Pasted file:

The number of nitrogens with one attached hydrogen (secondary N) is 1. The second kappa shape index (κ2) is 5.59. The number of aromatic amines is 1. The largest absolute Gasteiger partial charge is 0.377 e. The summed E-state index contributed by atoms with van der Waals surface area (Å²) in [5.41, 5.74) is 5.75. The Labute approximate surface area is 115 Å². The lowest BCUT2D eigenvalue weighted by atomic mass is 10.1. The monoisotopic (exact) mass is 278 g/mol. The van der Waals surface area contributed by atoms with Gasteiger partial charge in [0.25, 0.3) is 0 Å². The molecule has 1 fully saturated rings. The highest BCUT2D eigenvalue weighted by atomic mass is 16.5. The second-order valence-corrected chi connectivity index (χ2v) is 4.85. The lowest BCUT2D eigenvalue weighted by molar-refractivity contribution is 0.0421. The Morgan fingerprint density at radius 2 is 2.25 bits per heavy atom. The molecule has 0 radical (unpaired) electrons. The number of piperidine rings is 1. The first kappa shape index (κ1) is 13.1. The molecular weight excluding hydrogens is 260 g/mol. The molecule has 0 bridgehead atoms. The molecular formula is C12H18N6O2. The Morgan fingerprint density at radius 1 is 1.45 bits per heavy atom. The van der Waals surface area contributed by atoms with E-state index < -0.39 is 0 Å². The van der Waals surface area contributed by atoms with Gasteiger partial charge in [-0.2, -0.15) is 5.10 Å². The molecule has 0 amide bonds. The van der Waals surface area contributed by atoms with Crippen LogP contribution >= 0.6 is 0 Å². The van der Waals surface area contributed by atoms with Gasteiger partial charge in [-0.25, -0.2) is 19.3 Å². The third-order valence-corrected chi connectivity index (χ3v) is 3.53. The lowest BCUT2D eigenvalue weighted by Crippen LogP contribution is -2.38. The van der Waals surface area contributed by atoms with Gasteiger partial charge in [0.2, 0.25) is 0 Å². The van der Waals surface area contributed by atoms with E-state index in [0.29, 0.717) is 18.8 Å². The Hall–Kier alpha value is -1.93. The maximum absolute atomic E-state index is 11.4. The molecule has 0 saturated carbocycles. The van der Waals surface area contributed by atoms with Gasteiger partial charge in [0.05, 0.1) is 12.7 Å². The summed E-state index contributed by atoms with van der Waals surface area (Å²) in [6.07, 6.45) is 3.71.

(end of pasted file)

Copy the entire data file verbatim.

The number of nitrogens with one attached hydrogen (secondary N) is 1. The second kappa shape index (κ2) is 5.59. The number of aromatic amines is 1. The largest absolute Gasteiger partial charge is 0.377 e. The summed E-state index contributed by atoms with van der Waals surface area (Å²) in [5.41, 5.74) is 5.75. The Labute approximate surface area is 115 Å². The lowest BCUT2D eigenvalue weighted by atomic mass is 10.1. The monoisotopic (exact) mass is 278 g/mol. The van der Waals surface area contributed by atoms with Gasteiger partial charge in [0.25, 0.3) is 0 Å². The molecule has 1 fully saturated rings. The highest BCUT2D eigenvalue weighted by atomic mass is 16.5. The second-order valence-corrected chi connectivity index (χ2v) is 4.85. The lowest BCUT2D eigenvalue weighted by molar-refractivity contribution is 0.0421. The Morgan fingerprint density at radius 2 is 2.25 bits per heavy atom. The molecule has 0 radical (unpaired) electrons. The number of piperidine rings is 1. The first kappa shape index (κ1) is 13.1. The molecular weight excluding hydrogens is 260 g/mol. The molecule has 0 bridgehead atoms. The molecular formula is C12H18N6O2. The Morgan fingerprint density at radius 1 is 1.45 bits per heavy atom. The van der Waals surface area contributed by atoms with E-state index < -0.39 is 0 Å². The van der Waals surface area contributed by atoms with Gasteiger partial charge in [-0.2, -0.15) is 5.10 Å². The molecule has 0 amide bonds. The van der Waals surface area contributed by atoms with Crippen LogP contribution >= 0.6 is 0 Å². The van der Waals surface area contributed by atoms with Gasteiger partial charge in [-0.25, -0.2) is 19.3 Å². The third-order valence-corrected chi connectivity index (χ3v) is 3.53. The lowest BCUT2D eigenvalue weighted by Crippen LogP contribution is -2.38. The van der Waals surface area contributed by atoms with Gasteiger partial charge in [0.2, 0.25) is 0 Å². The van der Waals surface area contributed by atoms with E-state index in [0.29, 0.717) is 18.8 Å². The Hall–Kier alpha value is -1.93. The maximum absolute atomic E-state index is 11.4. The molecule has 0 saturated carbocycles. The van der Waals surface area contributed by atoms with Gasteiger partial charge in [0.05, 0.1) is 12.7 Å². The summed E-state index contributed by atoms with van der Waals surface area (Å²) in [6.07, 6.45) is 3.71.